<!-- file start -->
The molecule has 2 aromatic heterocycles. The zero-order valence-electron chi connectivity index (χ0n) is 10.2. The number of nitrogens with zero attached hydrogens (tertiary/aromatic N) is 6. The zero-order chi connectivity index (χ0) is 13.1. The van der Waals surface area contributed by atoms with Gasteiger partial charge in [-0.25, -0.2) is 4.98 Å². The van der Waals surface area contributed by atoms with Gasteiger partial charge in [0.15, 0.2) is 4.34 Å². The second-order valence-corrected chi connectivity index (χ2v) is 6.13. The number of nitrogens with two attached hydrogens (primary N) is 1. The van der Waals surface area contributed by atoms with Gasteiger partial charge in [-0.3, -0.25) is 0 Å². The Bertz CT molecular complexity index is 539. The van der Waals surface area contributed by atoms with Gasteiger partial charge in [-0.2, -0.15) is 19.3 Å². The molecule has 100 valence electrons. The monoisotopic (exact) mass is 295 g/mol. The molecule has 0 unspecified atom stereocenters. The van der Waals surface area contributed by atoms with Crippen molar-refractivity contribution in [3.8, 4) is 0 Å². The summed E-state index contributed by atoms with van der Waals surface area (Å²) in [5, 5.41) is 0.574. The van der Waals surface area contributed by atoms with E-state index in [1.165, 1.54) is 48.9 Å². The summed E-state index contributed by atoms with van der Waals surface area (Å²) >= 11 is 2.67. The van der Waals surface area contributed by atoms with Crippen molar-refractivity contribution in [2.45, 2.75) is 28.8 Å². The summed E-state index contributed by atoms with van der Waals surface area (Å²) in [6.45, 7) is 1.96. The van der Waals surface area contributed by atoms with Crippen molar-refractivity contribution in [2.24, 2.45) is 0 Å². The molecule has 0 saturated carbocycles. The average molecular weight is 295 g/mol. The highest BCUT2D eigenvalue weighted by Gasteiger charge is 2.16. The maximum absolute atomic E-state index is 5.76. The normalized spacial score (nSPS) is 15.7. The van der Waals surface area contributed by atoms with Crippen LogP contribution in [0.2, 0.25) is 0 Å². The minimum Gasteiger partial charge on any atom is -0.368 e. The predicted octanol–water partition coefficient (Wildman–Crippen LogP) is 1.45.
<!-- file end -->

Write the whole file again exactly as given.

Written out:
The molecule has 2 aromatic heterocycles. The zero-order valence-electron chi connectivity index (χ0n) is 10.2. The number of nitrogens with zero attached hydrogens (tertiary/aromatic N) is 6. The zero-order chi connectivity index (χ0) is 13.1. The van der Waals surface area contributed by atoms with Gasteiger partial charge in [-0.25, -0.2) is 4.98 Å². The van der Waals surface area contributed by atoms with Gasteiger partial charge in [0.15, 0.2) is 4.34 Å². The second-order valence-corrected chi connectivity index (χ2v) is 6.13. The number of nitrogens with two attached hydrogens (primary N) is 1. The van der Waals surface area contributed by atoms with Gasteiger partial charge in [-0.3, -0.25) is 0 Å². The Bertz CT molecular complexity index is 539. The van der Waals surface area contributed by atoms with Gasteiger partial charge in [-0.2, -0.15) is 19.3 Å². The molecule has 100 valence electrons. The monoisotopic (exact) mass is 295 g/mol. The molecule has 0 unspecified atom stereocenters. The van der Waals surface area contributed by atoms with Crippen molar-refractivity contribution in [3.8, 4) is 0 Å². The summed E-state index contributed by atoms with van der Waals surface area (Å²) in [5, 5.41) is 0.574. The van der Waals surface area contributed by atoms with E-state index in [1.165, 1.54) is 48.9 Å². The summed E-state index contributed by atoms with van der Waals surface area (Å²) >= 11 is 2.67. The van der Waals surface area contributed by atoms with Crippen molar-refractivity contribution in [2.45, 2.75) is 28.8 Å². The summed E-state index contributed by atoms with van der Waals surface area (Å²) in [6.45, 7) is 1.96. The van der Waals surface area contributed by atoms with Crippen molar-refractivity contribution in [2.24, 2.45) is 0 Å². The molecule has 0 saturated carbocycles. The average molecular weight is 295 g/mol. The highest BCUT2D eigenvalue weighted by Gasteiger charge is 2.16. The maximum absolute atomic E-state index is 5.76. The normalized spacial score (nSPS) is 15.7. The van der Waals surface area contributed by atoms with Crippen LogP contribution in [0.2, 0.25) is 0 Å². The minimum Gasteiger partial charge on any atom is -0.368 e. The predicted octanol–water partition coefficient (Wildman–Crippen LogP) is 1.45.